Thanks to November Ultra for sharing her favourites with us!

Watch the video for ‘le manége’ below.

Follow November Ultra on bandcamp, Spotify, Twitter, Instagram & Facebook

 

Photo Credit: Pauline Darley

PLAYLIST: LGBT History Month 2021

GIHE Co-founder & Switchboard Co-Chair Tash Walker has put together some poignant words to introduce our LGBT History Month Playlist:

“As a society we all have to strive to be better allies, to not make the same mistakes that we have made in the past, to learn and to evolve so that we move towards a more equal society for all. Learning more about our untold histories is essential for this. February is LGBT History Month, so we’ve created a playlist for you as the perfect accompaniment to all that learning!

But remember it’s not just about the famous names, it’s about all LGBTQIA+ people who lived, whether they were out or unable to be open, they are all part of history, they have all shaped where we are today. This LGBT History Month, have a look for those unsung heroes, lift up their stories and learn more about their hidden lives.

By delving into LGTBQIA+ history, we learn so much about the struggle and fight for equality – the discrimination, the victimisation, the love, the support, the strength – it’s all a part of who we are today, as queer people, as allies, as people. You have to learn from the past to understand what community, allyship and support really mean. The stories you discover will make you laugh and cry – from sex, to police raids, to the HIV/AIDS pandemic, to censorship – it’s all there! It’s so important that we look back, honour, remember, celebrate and mourn for all that has happened in our LGBTQIA+ history, so that we can all work together for a more equal future. A good place to start is by listening to The Log Books podcast – untold stories from Britain’s LGBTQIA+ history and conversations about being queer today.”

If you need support during LGBT History Month or at anytime in the future, you can always reach out to Switchboard LGBT+ via their website or by calling 0330 330 0630.

Take some time to scroll through our track choices below and make sure you hit play on the Spotify playlist at the end of this post!

 

SOPHIE – ‘It’s Okay To Cry’
With the tragic news last week of SOPHIE’s sudden passing, I felt it was necessary to pay tribute to her as we celebrate LGBT History Month. An inspirational pioneer in both electronic music and for Transgender artists, she is gone far too soon, so please don’t hold back in shedding a tear as you listen to the beautifully poignant ‘It’s Okay To Cry’. (Mari Lane)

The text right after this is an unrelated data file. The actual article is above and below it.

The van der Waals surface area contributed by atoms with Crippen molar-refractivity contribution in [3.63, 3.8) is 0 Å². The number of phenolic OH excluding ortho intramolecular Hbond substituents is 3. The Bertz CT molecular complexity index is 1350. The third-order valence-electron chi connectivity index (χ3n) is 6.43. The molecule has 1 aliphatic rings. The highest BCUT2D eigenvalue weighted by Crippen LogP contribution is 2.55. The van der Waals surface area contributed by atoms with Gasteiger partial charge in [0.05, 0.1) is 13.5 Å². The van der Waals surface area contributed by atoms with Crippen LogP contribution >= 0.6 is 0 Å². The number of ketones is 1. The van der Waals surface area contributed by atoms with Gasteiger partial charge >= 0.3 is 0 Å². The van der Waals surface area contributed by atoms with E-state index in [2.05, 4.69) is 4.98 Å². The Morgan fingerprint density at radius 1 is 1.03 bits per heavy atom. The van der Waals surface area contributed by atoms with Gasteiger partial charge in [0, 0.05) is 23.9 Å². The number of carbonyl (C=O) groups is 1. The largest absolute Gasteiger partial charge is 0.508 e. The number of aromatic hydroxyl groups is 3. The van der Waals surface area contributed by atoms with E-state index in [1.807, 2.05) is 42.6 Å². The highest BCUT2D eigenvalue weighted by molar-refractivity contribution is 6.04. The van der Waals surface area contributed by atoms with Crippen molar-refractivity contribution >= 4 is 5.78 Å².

Planningtorock – ‘Non Binary Femme’
This track is take from one of my favourite albums of all time, Planningtorock’s Powerhouse. Unarguably paving the way for not only a better understanding of what those words mean, but also leading in acceptance for transgender and gender non-conforming people. Planningtorock and their music has unquestionably helped me on my own gender identity journey and I’m sure many others. (Tash Walker)

Bishi – ‘Don’t Shoot The Messenger’
For the Southbank Centre’s 2019 Meltdown Festival, Kate and I had the privilege of meeting Bishi. An incredibly talented singer, electronic rock-sitarist, producer and performer born in London of Bengali heritage. She is also the co-founder of WITCiH: The Women in Technology Creative Industries Hub, a platform elevating Women & Non-Binary in tech through commissions, performances & panels. (TW)

JD Samson & Men – ‘Who Am I To Feel So Free’
Having been part of GIHE faves Le Tigre, genderqueer musician, artist and activist JD Samson is a constant inspiration. Taken from Men’s 2011 album Talk About Body, ‘Who Am I To Feel So Free’ offers a joyous celebration of having the freedom to be yourself. (ML)

LIINES – ‘Sorry’
Manchester post punks LIINES continually impress with their deep, intense bass lines, the gritty, commanding growl of vocalist Zoe McVeigh and Leila O’Sullivan’s consistent pummelling beats. Propelled by a thrashing sense of urgency, ‘Sorry’ will captivate the ears with its punk-fuelled bewitching allure. (ML)

Big Joanie – ‘Cut Your Hair’ & Charmpit – ‘Bad Attitude’
Putting these tracks from two fab UK based feminist punk groups together as they were shared on a split single release for iconic record label Kill Rock Stars last year. We’ve made no secret of our love for Big Joanie or for Charmpit here at GIHE, and we are all collectively inspired by the incredible work they do on and off stage. Check out Decolonise Fest and First Timers UK to see just some of the vital creative projects they’re involved in. (Kate Crudgington)

Problem Patterns – ‘Terfs Out’
Belfast Feminist punks Problem Patterns are big faves of mine and Kate’s, and with ‘Terfs Out’ showcase the true meaning of Feminism – being inclusive of ALL women, including our Trans sisters. Taken from last year’s Irish compilation album A Litany Of Failures, Vol. III, ‘Terfs Out’ rages with a seething angst-driven energy, poignantly asserting that “LGB is nothing if not for the T”. A perfect call for solidarity and one which is needed now more than ever. (ML)

Dream Nails – ‘Kiss My Fist’ 
An aural uppercut to those who antagonize the LGBT+ community, this single from GIHE faves Dream Nails is a riotous stand against homophobic violence. The band penned the track days after they saw the news that queer couple Melania Geymonat and Christine Hannigan were attacked by a group of teenagers for refusing to kiss on a London bus in 2019. Guitarist Anya Pearson spoke poignantly about how the news affected her: “As a queer woman, I live in fear of violence every day because of my sexuality and the way I look. In the UK, anti-LGBT hate crime has surged in the past five years. We released ‘Kiss My Fist’ in honour of all the queer people trying to get from A to B without getting beaten up. Our message to homophobes and transphobes is clear: ask us to kiss again and we will eat your brain.” (KC)